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Published on: December 2, 2014
by Tracey Roizman, D.C. for SF Gate:
Black pepper, derived from the unripe berries of Piper nigrum, is the most widely-used and traded spice in the world, notes Princeton University. Ancient Egyptians used black pepper in mummification rituals. Long valued for its sharp flavor and purported health-promoting effects, including some related to brain function, black pepper is a staple in home kitchens and restaurants alike.
Piperine, an active compound in black pepper, inhibits an enzyme that breaks down the calming neurotransmitter serotonin, according to a study published in the December 2012 issue of “Bioorganic and Medicinal Chemistry Letters,” making it potentially useful in the treatment of some mood disorders.
The enzyme also degrades melatonin, a hormone your brain produces that controls your body’s day/night cycles. In an animal study published in the April 2011 issue of “Progress in Neuropsychopharmacology and Biological Psychiatry” mice treated with piperine exhibited less immobility and higher levels of 5-hydroxytryptophan, or 5-HTP, a molecule that the brain uses to produce serotonin.
A study published in the December 2012 issue of “Bioorganic and Medicinal Chemistry Letters” found that black pepper might help prevent and treat Parkinson’s disease. Researchers noted that piperine inhibits a type of enzyme that degrades the neurotransmitter dopamine, which is deficient in Parkinson’s disease patients. Additionally, a portion of the study that tested the brain’s affinity for various substances revealed that the brain readily absorbs piperine, indicating that consuming black pepper or piperine extract could provide brain-protective benefits.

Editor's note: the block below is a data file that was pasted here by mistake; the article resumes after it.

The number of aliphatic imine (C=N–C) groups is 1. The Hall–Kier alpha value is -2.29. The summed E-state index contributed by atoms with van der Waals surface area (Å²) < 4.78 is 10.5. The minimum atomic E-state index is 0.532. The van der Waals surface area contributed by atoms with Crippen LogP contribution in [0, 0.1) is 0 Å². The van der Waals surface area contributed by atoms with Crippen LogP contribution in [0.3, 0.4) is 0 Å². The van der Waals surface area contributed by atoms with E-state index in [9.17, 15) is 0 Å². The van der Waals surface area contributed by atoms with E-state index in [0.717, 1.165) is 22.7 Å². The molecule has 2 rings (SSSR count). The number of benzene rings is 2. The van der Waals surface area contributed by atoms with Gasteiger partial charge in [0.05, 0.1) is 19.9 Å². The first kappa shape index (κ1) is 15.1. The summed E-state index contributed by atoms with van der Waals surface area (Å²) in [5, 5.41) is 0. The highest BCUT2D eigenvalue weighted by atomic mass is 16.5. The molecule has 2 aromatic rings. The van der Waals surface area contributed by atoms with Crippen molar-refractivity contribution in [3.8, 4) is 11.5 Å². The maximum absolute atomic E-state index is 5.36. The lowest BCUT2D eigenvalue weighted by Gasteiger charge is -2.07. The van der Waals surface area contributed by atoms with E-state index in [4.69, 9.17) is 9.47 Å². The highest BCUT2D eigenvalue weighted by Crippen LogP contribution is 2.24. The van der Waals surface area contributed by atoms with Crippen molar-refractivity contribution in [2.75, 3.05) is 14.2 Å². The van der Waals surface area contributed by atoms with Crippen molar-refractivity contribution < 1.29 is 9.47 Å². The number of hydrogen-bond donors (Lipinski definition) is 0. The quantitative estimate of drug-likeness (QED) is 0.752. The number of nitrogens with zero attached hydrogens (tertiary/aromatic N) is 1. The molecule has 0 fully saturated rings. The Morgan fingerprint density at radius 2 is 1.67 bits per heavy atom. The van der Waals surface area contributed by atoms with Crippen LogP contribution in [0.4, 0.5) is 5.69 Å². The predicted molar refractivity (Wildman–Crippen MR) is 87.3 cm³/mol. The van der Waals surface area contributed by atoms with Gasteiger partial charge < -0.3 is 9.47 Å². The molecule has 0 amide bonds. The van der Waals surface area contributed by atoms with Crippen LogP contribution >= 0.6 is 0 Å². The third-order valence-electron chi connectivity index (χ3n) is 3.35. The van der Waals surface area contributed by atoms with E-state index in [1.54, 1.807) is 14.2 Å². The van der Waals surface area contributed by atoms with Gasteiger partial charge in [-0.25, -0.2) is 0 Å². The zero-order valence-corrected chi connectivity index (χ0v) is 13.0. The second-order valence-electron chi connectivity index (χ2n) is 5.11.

Black pepper might forestall brain aging and help prevent Alzheimer’s disease, according to a study published in a 2012 “Journal of Alzheimer’s Disease.” In the animal study, elderly dogs consumed a daily supplement that contained a combination of turmeric, green tea, N-acetyl cysteine, alpha-lipoic acid and black pepper for three months. Results showed improvement in spatial attention. However, visual learning and spatial memory were unaffected by the supplement combination in this study.
Anti-seizure effects of black pepper were demonstrated in a study published in a 2010 issue of “Biological and Pharmaceutical Bulletin.” The animal study found that piperine inhibits seizures by controlling the flow of calcium — the chemical that prompts nerve cells to release neurotransmitters. Researchers noted that piperine improved the synchronization of nerve activity in the brain. Additionally, the black pepper compound protected nerve cells and prevented early cell death.
Black pepper improved swallowing ability in stroke patients in a study published in the September 2006 “Journal of the American Geriatric Society.” Participants inhaled an infusion of black pepper oil for a minute per day for a month. Results showed increased activation of the area of the brain that controls the swallowing reflex.
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